News Release

How Facebook clickbait draws users into engaging with posts

Study of 4,000 posts identifies key features of headlines and text which can nudge users into interactions

Peer-Reviewed Publication


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A study of 4,000 Facebook posts by news organizations provides unique insights into clickbait and user engagement. The study, published in the open access journal PLOS ONE by Anna-Katharina Jung, of the University of Duisburg-Essen, and colleagues, suggests both headlines and the text used in the posts can ‘bait’ users into interacting with a post, though some techniques are more successful than others. 

Clickbait in journalism is controversial: it can increase attention to articles, but some studies suggest it reduces trust in a source. The authors of the present study wanted to understand how specific features of clickbait in headlines and texts for news posts on Facebook influence user engagement, as measured by shares, comments and reactions.

The team collected posts from seven consecutive days in late 2017 from ten U.S. and U.K. news outlets’ Facebook pages, including “reputable” and “tabloid” sources. At the time of the study, Facebook was the most important social network for news consumption.

The researchers found that: 

  • Unusual punctuation in the headline was associated with up to 2.5 times more reactions, shares and comments. In the post text, however, it was associated with a decrease in shares.
  • Questions in the headline or post text were not associated with increased interaction
  • Longer words in headlines were associated with reduced interaction with a post. The opposite was true in the post text where longer words had more engagement.
  • Doubling the number of headline words led to 23.7% fewer comments, but with no difference in reactions or shares. The opposite was observed for the post text where all engagement increased with a doubling of the word count.
  • Common clickbait phrases in headlines—like this will blow your mind —were associated with a loss of around a quarter of reactions, shares and comments in comparison to those without such phrases.
  • In the sentiment analysis, the team found that negative wording in posts can increase comments, but for headlines, positive tone increases comments.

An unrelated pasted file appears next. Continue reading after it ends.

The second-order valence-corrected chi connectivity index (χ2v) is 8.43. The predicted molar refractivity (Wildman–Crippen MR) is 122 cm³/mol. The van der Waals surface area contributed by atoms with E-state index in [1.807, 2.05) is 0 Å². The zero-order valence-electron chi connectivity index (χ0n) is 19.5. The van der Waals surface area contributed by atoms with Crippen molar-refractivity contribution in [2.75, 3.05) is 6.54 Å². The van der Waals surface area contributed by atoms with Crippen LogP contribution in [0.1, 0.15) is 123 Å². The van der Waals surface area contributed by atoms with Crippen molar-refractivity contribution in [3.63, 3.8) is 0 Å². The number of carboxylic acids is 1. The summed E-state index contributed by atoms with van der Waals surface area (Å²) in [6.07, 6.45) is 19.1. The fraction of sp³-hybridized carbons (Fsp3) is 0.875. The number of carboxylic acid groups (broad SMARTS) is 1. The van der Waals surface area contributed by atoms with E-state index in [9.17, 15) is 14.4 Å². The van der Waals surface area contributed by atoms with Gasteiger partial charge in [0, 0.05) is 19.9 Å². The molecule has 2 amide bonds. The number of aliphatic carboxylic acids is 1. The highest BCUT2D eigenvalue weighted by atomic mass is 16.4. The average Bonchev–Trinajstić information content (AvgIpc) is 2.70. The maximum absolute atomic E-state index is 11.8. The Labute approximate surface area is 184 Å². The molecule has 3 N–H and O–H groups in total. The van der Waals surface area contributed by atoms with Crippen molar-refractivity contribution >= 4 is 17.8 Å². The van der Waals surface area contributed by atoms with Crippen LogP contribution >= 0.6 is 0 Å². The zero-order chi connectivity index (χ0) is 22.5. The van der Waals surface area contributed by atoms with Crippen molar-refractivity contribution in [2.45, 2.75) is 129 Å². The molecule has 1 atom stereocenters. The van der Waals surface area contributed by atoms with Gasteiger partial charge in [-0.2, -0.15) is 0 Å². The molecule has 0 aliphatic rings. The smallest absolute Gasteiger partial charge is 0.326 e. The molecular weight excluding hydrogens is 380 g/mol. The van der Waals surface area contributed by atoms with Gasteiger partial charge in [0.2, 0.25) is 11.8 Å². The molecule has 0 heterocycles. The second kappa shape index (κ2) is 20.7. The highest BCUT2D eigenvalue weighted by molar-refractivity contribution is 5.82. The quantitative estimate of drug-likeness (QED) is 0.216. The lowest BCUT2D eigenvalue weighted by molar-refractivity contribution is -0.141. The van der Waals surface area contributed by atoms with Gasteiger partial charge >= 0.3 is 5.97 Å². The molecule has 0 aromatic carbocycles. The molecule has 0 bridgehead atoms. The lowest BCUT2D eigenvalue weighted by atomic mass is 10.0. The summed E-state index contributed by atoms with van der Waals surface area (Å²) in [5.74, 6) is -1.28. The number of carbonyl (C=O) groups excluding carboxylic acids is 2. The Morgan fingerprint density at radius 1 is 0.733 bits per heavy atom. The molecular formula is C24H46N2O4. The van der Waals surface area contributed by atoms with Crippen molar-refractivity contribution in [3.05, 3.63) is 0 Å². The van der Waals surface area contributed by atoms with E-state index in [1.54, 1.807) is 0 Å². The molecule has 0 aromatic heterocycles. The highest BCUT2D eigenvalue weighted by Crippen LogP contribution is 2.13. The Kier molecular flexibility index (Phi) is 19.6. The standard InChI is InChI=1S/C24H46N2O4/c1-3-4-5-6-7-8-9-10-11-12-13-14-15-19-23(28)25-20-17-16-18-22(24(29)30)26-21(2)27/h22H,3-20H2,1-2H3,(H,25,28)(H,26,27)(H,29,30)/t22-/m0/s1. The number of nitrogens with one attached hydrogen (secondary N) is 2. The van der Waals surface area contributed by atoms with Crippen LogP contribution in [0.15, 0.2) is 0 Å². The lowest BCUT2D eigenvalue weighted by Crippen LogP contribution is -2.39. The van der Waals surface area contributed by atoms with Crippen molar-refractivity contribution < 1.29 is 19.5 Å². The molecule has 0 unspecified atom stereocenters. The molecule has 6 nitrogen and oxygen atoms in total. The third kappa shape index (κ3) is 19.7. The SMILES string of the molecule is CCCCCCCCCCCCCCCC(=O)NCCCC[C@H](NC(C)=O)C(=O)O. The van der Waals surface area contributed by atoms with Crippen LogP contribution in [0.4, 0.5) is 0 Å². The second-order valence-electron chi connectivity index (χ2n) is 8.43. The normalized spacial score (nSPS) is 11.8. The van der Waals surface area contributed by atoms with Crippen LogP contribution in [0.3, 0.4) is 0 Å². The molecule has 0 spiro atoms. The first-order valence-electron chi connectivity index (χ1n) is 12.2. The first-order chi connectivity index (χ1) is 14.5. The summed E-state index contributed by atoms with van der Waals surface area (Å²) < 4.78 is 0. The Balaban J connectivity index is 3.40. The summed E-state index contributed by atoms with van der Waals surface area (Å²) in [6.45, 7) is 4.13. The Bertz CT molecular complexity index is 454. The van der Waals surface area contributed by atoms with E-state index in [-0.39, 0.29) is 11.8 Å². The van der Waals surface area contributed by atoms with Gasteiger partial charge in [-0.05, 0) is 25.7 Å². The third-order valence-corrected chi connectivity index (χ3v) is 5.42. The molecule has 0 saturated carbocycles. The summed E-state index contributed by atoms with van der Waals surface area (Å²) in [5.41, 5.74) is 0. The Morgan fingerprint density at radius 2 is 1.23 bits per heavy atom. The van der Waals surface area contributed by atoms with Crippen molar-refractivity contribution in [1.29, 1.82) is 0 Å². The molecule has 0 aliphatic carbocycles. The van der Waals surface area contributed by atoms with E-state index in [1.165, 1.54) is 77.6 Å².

Although it was not possible to investigate actual clicks because that information was not available, the study will be useful to those wanting to understand how to nudge users to interact with relevant news and which features do not directly grab a user’s attention.

The authors add: “Clickbait to make people click on a linked article is commonly used on social media. We analyze the impact of clickbait on user interaction on Facebook in the form of liking, sharing and commenting. For this, we use a dataset of more than 4,000 Facebook posts from 10 different news sources to analyze how clickbait in post headlines and in post text influences user engagement. While clickbait is commonly used, digital nudging is still on the rise and shares similarities with clickbait – yet being essentially different in its nature. The study discusses this common ground.”


In your coverage please use this URL to provide access to the freely available article in PLOS ONE:

Citation: Jung A-K, Stieglitz S, Kissmer T, Mirbabaie M, Kroll T (2022) Click me…! The influence of clickbait on user engagement in social media and the role of digital nudging. PLoS ONE 17(6): e0266743.

Author Countries: Germany

Funding: The authors acknowledge support by the Open Access Publication Fund of the University of Duisburg-Essen. The funders had no role in study design, data collection and analysis, decision to publish, or preparation of the manuscript.

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